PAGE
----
Several of my students come to my classes and those of another teacher.  Both of us approach the mat from a place of safety and spirit, but we teach certain poses differently.  The cues, the alignment and the sequencing might be completely at odds, but our intentions are really the same. My students who study with both of us understandably can be confused as to which “way” is correct.  So I tell them to try everything they are offered and find the place that is right whether it fits with what either of us told them or not. Their practice, and all of ours, is to let go of the need to find the perfect way to do a pose and instead find a way to do the poses that are perfect for them.

In reality this message is no different whether you are talking yoga or tossing a Ganesha statue into a river.  Both require you to look at what will make you feel at home, at ease and in a space where you are you.  No practice or moment is perfection for everyone, but as yogis it is our job to find the path to the one that is right for us.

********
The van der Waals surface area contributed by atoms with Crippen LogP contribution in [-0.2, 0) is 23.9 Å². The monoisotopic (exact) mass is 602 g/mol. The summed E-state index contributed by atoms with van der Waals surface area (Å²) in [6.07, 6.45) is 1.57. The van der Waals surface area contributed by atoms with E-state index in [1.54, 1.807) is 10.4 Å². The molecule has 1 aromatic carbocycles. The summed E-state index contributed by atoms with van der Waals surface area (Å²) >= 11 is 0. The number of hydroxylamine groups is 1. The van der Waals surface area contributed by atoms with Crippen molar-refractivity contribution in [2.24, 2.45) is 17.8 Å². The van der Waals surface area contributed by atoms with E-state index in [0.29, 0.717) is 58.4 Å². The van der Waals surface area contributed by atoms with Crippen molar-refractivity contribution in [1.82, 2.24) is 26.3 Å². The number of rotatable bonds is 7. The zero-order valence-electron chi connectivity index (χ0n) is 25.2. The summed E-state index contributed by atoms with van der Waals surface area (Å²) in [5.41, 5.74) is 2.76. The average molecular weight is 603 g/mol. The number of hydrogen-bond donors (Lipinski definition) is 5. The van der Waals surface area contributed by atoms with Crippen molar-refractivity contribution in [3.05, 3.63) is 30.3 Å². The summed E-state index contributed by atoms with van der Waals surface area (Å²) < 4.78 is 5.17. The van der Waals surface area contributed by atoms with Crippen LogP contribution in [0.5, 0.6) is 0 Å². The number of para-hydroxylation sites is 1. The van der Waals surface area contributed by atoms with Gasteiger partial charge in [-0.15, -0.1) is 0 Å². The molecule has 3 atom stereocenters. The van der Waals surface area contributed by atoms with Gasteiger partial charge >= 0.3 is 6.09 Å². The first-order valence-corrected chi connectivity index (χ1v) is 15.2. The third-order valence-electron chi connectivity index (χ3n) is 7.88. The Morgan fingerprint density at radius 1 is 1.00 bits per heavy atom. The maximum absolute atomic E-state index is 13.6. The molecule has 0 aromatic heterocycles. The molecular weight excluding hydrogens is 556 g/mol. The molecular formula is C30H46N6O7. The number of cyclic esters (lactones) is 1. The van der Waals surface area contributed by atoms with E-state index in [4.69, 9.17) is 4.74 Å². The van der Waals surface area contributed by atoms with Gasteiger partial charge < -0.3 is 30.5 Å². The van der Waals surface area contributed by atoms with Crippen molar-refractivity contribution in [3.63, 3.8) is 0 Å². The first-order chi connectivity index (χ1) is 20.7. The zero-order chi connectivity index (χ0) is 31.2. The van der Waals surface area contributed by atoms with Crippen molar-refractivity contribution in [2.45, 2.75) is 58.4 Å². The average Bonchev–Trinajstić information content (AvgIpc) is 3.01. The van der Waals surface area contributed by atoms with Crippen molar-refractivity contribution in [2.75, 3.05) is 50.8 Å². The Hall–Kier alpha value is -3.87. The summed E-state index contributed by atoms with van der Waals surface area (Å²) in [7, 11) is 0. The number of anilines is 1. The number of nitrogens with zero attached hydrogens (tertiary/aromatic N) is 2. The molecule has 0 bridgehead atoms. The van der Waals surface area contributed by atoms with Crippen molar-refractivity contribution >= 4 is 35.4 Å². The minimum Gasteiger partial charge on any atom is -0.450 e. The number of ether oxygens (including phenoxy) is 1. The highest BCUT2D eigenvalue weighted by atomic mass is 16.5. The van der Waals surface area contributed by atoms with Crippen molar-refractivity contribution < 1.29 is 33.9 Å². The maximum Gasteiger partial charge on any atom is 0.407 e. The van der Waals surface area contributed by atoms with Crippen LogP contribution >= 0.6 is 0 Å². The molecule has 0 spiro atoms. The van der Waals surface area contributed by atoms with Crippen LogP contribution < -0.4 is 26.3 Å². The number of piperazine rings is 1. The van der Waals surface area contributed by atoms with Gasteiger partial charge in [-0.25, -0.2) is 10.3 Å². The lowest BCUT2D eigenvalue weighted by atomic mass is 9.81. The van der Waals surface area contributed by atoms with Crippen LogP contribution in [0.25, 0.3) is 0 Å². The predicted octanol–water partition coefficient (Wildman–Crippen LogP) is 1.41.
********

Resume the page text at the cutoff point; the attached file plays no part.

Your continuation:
So sitting now writing with my satya and my story, I know that what I did in that moment was perfect for me.  Watching that Ganesha packaged respectfully with sweets and blessings, floating along the river in his red wrapping was the right thing for me to do.

If listening to my truth makes me crazy, then crazy I am.

p.s. If you know whether or not this is true (bad luck and damaged statues) let me know…

10 Comments

Filed under #365yoga, postaday2011, Yoga

10 responses to “#365yoga: Day 110 Crazy

  1. Definitely not crazy:-) I love how you say, “As yogis it is our job to find the path to the one that is right for us.” So perfectly said, and something I shared just this week;-) Hugs, Terra

  2. I don’t know if it’s true or not, but then I’ve heard things like… if you break your mala and can’t find all of the beads – you either downsize it to a smaller denomination (56, 28) or dispose of the beads. If it’s rudraksha or wood, you should burn them, if they’re stone then scatter them in nature.